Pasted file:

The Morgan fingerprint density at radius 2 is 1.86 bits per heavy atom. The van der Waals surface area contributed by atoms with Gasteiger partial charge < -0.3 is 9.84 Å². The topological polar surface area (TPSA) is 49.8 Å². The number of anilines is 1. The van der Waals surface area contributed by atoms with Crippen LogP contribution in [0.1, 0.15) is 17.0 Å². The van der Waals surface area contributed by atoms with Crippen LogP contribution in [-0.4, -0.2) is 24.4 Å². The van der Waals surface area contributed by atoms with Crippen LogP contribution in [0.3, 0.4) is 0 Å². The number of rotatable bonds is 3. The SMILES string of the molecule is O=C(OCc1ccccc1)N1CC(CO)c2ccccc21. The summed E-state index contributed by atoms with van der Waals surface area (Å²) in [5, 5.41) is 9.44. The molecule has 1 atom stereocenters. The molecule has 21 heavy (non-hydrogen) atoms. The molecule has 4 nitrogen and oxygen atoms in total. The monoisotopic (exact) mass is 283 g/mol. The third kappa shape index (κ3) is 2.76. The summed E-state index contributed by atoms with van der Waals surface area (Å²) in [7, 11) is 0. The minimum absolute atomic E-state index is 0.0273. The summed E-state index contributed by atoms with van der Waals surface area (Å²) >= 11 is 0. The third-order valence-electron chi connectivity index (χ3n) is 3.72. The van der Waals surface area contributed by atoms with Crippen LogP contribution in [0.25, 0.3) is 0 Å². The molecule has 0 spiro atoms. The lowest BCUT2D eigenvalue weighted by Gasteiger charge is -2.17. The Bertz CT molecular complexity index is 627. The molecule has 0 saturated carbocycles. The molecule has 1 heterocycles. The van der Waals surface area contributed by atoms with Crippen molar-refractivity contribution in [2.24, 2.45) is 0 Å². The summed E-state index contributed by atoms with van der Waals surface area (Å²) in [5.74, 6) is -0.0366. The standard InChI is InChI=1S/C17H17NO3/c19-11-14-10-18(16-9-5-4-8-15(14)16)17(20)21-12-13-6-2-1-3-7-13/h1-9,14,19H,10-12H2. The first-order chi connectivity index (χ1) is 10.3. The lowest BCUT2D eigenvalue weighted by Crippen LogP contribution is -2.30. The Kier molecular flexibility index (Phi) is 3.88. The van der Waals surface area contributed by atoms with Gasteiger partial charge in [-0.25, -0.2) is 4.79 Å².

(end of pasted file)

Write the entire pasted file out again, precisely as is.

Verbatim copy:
The Morgan fingerprint density at radius 2 is 1.86 bits per heavy atom. The van der Waals surface area contributed by atoms with Gasteiger partial charge < -0.3 is 9.84 Å². The topological polar surface area (TPSA) is 49.8 Å². The number of anilines is 1. The van der Waals surface area contributed by atoms with Crippen LogP contribution in [0.1, 0.15) is 17.0 Å². The van der Waals surface area contributed by atoms with Crippen LogP contribution in [-0.4, -0.2) is 24.4 Å². The van der Waals surface area contributed by atoms with Crippen LogP contribution in [0.3, 0.4) is 0 Å². The number of rotatable bonds is 3. The SMILES string of the molecule is O=C(OCc1ccccc1)N1CC(CO)c2ccccc21. The summed E-state index contributed by atoms with van der Waals surface area (Å²) in [5, 5.41) is 9.44. The molecule has 1 atom stereocenters. The molecule has 21 heavy (non-hydrogen) atoms. The molecule has 4 nitrogen and oxygen atoms in total. The monoisotopic (exact) mass is 283 g/mol. The third kappa shape index (κ3) is 2.76. The summed E-state index contributed by atoms with van der Waals surface area (Å²) in [7, 11) is 0. The minimum absolute atomic E-state index is 0.0273. The summed E-state index contributed by atoms with van der Waals surface area (Å²) >= 11 is 0. The third-order valence-electron chi connectivity index (χ3n) is 3.72. The van der Waals surface area contributed by atoms with Crippen LogP contribution in [0.25, 0.3) is 0 Å². The molecule has 0 spiro atoms. The lowest BCUT2D eigenvalue weighted by Gasteiger charge is -2.17. The Bertz CT molecular complexity index is 627. The molecule has 0 saturated carbocycles. The molecule has 1 heterocycles. The van der Waals surface area contributed by atoms with Crippen molar-refractivity contribution in [2.24, 2.45) is 0 Å². The summed E-state index contributed by atoms with van der Waals surface area (Å²) in [5.74, 6) is -0.0366. The standard InChI is InChI=1S/C17H17NO3/c19-11-14-10-18(16-9-5-4-8-15(14)16)17(20)21-12-13-6-2-1-3-7-13/h1-9,14,19H,10-12H2. The first-order chi connectivity index (χ1) is 10.3. The lowest BCUT2D eigenvalue weighted by Crippen LogP contribution is -2.30. The Kier molecular flexibility index (Phi) is 3.88. The van der Waals surface area contributed by atoms with Gasteiger partial charge in [-0.25, -0.2) is 4.79 Å².